Obama gets budget passed. Fast? Yes. Bipartisan? Nope
The House and Senate both approved budget resolutions of about $3.5 trillion, backing key Obama priorities such as green energy and healthcare reform.
With two key votes this week, Congress is on track to pass a 2010 budget plan of stunning size and scope – without a single Republican vote.Skip to next paragraph
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The budget resolutions passed by the House and Senate Thursday mark a strong show of support from a diverse Democratic caucus for a popular president at a time of economic distress.
Just three months into a new Congress, President Obama and Democratic leaders are setting a blistering pace.
“Tonight, the Senate has joined the House of Representatives in taking an important step toward rebuilding our struggling economy,” said Mr. Obama in a statement after Thursday votes.
But budget votes also signal how tough it can be to change the culture of a Capitol deeply divided along partisan lines.
The budget resolutions – $3.55 trillion in the House, $3.5 trillion in the Senate – hew close to Obama’s top priorities, including a shift to clean energy, access to healthcare, and a more decisive federal role in education.
Both also project deficits of $1.2 trillion in FY 2010, down from the $1.8 trillion deficit expected this year.
“But again that’s the honesty of this budget. None of the Bush budgets were honest. He’d send them up here without war costs in them ... without estate taxes, without all those things we knew we’d do,” he added.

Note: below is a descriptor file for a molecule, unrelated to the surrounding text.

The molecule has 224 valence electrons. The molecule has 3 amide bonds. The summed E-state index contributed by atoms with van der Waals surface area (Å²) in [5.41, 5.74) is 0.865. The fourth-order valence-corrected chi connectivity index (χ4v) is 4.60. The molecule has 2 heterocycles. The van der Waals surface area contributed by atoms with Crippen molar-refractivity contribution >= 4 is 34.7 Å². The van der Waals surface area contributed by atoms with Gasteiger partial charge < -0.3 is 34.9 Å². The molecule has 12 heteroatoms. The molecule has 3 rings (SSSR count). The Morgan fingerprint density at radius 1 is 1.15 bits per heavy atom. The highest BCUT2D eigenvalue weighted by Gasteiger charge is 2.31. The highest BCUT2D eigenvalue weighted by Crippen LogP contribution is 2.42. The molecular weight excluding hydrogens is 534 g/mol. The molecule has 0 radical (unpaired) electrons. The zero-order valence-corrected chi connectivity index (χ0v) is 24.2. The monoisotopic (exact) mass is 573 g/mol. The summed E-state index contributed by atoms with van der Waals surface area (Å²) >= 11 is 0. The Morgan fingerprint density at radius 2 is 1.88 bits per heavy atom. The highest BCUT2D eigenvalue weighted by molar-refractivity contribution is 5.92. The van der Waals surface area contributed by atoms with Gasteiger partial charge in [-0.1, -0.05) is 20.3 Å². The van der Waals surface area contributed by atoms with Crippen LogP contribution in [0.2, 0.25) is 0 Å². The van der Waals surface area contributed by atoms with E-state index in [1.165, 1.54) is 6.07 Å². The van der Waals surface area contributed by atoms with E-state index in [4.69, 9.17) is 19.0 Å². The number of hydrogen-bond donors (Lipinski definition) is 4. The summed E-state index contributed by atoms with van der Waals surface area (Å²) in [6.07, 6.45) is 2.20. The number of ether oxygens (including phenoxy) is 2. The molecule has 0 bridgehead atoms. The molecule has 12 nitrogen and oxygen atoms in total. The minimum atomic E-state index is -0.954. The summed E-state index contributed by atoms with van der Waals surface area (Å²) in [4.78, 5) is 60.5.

In exchange for their support, conservative Democrats negotiated a commitment to find offsets to pay for big-ticket items, such as a fix for the Alternative Minimum Tax or restoring cuts in physician fees in Medicare. If these items aren’t fully paid for, Blue Dogs say that they have a commitment from Democratic leadership to make it a legal requirement to find offsets for any new spending or tax cuts.
“It’s a budget of very large scope because a very great deal has to be done to change the disastrous course we’re on,” says Rep. Barney Frank (D) of Massachusetts, who chairs the House Financial Services Committee.
The policy differences between the House and Senate versions of the bill, expected to be negotiated over the next two weeks, are relatively trivial.
But there’s a procedural battle looming that could determine the fate of Obama’s top domestic reform. That’s the question of whether or not to include health, education, and energy reform in a fast-track procedure that blocks Senate filibusters.